Arrow Electronics (ARW) is a distributor of electronic components and computing products. The company has used a mix of acquisitions and internal development to grow revenue and EBITDA at compounded rates of 9.5% and 10.1%, respectively since 2006. Along with its peers, Arrow's stock appears undervalued, trading at a discount to fair value based on current and cycle-adjusted earnings. Near-term risks have increased though as evidenced by weak performance in one competitor's stock and the slowdown of industrial production around the world. A wait and see approach may be best, but over the long-term, the shares look attractive.
Arrow separates its business into two segments: Global Components and Global ECS (Enterprise Computing Solutions). The Global Components business primarily distributes semiconductors which represent 67% of segment sales. Other products in the segment include such items and capacitors, resistors and relays at 19% of segment sales, computing components at 11% and other products and services at 3%.
The Global ECS segment distributes computing products such as servers, software and storage, representing 29%, 26% and 38% of segment revenue, respectively. The company also provides certain supply chain management services for resellers such as lead generation, training and education, and engineering support, all representing 7% of revenue.
The company has one supplier that represents 9% of total sales which likely resides in the Global ECS business and constitutes a much larger portion of that business. IBM (IBM), HP (HPQ), NetApp (NTAP) and Oracle (ORCL) are the company's largest suppliers in the segment; therefore, the large is likely one of these companies.
Revenue and cash flow have grown strongly at Arrow since 2006 with operating cash flow minus the impact of working capital up 85% over the period. The components business has accounted for a large portion of the growth. Arrow has spent about $2.4 billion on acquisitions since 2006, meaningfully impacting overall growth.
The company has shown some volatility in its results as evidenced by an over 40% reduction in EBITDA excluding restructuring charges from the peak in 2007 to the trough in 2009. The company's cash flow was however buffered by working capital releases during this period.
Arrow is earning strong returns on capital of 14.4% on internal investments based on current earnings although on a longer-term basis, returns could be somewhat lower because earnings are strong presently. There is some question whether some portion of the large amount of goodwill maintained on the balance sheet represents assets that must be reinvested in (or put differently, represent some unidentified intangible asset) and whether the company is making good on those reinvestments. In any event, returns are high enough above cost to feel comfortable that the company is creating value, at least on internal investments. The modified IRR of 12% takes account of the fact that the company is not able to reinvest all its cash internally.
A small upward adjustment to the cost of capital has been made to account for what amounts to what in my view is hidden potential leverage in the business due to high accounts receivable relative to the value of the company. In downturns, the creditworthiness of customers will come into question and this will act as additional leverage. Given a real cost of capital of 5.9%, the company generates a relative return of a little over two times. On economic capital of $4.5 billion, this yields a no growth firm value of $9.2 billion or an equity value of $60.74 for a PE of 12.2x.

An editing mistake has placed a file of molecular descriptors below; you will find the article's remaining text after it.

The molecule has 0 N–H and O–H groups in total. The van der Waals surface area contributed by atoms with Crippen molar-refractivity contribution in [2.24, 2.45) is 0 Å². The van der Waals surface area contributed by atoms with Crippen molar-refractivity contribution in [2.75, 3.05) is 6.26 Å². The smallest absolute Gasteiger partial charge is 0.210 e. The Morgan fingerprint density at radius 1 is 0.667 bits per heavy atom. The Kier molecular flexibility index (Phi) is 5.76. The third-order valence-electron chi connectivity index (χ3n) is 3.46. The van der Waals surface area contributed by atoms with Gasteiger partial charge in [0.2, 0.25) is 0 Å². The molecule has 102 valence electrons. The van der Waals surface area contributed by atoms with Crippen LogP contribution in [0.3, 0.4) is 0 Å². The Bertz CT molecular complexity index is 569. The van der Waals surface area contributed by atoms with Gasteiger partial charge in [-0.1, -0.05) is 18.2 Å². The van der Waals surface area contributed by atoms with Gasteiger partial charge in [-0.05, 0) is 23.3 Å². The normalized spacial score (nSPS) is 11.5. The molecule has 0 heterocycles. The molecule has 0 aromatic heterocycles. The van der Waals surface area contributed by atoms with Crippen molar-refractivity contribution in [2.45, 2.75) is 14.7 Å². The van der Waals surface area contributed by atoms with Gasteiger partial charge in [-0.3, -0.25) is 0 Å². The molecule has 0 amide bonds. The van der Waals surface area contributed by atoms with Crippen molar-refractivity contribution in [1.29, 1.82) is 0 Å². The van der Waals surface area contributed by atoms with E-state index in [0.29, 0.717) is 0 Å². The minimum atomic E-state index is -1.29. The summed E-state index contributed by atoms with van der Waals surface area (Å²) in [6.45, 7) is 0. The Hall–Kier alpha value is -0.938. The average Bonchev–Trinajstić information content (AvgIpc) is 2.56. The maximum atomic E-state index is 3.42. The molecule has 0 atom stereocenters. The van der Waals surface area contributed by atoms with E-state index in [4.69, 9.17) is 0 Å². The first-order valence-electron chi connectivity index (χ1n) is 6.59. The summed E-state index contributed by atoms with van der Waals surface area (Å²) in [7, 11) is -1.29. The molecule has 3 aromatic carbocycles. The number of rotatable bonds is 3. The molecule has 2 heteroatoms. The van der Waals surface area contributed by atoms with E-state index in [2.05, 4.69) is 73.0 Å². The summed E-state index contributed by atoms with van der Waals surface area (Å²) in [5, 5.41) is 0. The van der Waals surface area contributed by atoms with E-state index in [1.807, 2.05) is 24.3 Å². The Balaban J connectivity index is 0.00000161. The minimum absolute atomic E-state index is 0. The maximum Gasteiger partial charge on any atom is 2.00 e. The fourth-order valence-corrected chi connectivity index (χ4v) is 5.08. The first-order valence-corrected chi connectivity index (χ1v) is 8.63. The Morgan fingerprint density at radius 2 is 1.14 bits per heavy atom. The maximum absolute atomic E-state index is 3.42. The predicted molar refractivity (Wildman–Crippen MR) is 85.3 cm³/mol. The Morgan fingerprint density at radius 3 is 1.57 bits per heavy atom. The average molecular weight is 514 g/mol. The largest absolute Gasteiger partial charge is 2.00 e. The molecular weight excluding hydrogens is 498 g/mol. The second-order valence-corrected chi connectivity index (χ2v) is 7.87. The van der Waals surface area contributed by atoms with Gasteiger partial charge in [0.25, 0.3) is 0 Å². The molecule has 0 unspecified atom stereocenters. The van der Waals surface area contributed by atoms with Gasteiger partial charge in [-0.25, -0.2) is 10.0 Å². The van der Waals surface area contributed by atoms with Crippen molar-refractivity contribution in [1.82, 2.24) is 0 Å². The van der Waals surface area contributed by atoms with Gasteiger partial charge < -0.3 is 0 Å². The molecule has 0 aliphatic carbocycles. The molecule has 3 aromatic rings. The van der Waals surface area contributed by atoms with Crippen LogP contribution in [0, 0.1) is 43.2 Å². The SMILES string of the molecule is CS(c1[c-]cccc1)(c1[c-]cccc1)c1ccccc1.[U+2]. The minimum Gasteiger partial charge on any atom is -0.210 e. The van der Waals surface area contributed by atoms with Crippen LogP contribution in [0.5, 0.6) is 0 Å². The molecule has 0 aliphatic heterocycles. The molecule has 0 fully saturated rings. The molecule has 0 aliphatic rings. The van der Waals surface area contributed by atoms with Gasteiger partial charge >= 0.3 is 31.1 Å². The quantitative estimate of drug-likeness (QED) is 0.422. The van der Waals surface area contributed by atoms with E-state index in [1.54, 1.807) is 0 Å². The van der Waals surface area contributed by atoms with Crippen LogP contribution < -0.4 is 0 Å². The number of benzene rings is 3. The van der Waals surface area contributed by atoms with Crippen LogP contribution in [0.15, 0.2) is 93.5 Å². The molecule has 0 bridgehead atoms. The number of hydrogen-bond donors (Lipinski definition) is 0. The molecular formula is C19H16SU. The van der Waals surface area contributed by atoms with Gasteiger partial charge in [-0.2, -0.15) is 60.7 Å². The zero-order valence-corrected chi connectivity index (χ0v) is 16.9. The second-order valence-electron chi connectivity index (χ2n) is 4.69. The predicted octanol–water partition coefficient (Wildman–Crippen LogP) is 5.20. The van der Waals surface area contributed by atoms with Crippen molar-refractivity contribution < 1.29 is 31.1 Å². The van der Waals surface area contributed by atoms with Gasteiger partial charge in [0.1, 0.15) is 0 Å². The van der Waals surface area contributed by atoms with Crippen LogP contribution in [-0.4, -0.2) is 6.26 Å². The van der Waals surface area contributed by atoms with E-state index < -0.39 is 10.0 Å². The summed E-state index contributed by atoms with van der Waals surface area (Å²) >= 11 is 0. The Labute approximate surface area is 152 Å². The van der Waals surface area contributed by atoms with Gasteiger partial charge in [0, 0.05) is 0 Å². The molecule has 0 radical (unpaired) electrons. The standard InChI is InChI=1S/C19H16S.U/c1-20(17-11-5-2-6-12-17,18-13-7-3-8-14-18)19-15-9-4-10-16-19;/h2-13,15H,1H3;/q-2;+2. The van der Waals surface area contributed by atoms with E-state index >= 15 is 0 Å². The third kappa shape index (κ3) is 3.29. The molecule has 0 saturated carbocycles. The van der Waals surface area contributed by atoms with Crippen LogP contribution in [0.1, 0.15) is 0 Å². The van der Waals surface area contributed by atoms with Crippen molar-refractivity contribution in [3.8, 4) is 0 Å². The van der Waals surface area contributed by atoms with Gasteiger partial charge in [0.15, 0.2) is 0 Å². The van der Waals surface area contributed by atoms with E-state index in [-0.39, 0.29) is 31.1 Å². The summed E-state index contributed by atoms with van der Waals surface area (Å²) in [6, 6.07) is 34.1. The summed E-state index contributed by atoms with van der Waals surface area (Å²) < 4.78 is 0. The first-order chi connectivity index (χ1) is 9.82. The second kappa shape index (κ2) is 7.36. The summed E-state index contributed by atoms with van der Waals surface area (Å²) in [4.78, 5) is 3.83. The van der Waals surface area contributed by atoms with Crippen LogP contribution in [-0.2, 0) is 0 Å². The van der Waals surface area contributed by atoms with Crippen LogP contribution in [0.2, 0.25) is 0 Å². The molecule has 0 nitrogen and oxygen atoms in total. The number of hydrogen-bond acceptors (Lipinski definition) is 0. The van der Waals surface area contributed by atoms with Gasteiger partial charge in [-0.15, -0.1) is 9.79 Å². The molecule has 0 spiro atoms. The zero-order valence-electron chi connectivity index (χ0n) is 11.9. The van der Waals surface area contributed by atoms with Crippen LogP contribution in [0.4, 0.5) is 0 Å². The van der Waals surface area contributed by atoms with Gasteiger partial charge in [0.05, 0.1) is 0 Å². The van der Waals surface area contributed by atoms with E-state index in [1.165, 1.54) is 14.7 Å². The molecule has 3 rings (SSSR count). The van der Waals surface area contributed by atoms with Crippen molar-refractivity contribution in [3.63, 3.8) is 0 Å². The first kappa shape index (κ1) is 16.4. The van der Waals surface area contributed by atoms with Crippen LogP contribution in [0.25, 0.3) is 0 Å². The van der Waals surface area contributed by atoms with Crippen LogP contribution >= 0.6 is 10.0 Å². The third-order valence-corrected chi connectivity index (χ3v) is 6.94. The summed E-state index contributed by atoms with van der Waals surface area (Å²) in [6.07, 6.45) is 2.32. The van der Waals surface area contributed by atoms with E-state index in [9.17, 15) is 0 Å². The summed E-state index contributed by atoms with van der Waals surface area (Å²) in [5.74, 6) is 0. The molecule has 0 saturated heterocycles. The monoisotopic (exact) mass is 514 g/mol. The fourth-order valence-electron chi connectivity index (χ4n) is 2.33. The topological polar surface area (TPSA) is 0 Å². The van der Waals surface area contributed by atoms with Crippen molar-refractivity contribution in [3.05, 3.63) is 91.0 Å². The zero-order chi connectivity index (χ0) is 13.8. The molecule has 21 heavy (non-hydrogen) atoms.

Running the process in reverse, we can start with the current share price and see what level of earnings the market is discounting. In my view, the market is implying about $633 million of gross income or a diluted EPS of $3.29, over a cycle. Since Arrow's business is cyclical, there could be some merit to the market's view. Taking $4.98 of current EPS as a baseline and assuming four of six years produce this level of profit and the balance produce half that level, then cycle-adjusted earnings would be about $3.75 per share, still over what is discounted in the market, but below what could be today's peak earnings.
In reality the level of cycle-adjusted earnings is unknowable and the answer could be anywhere between these figures, if not higher or lower, but it does seem the current valuation of the business is too high. In addition, the company can generate extra value through growth to which no value has been ascribed, although this would only amount to a few dollars per share given the low organic growth rates.
Having considered valuation, it is useful to note that one major competitor, Synnex (SNX) recently reported disappointing guidance and the stock fell about 15% on a single day. Synnex's shares were more fully valued before the drop than Arrow's are now which implies a greater risk, but there is certainly now a sign of demand weakness in the space. In my view, Arrow's shares are worth keeping on the watch list and could be a good buy if economic indicators outside the U.S. begin to improve.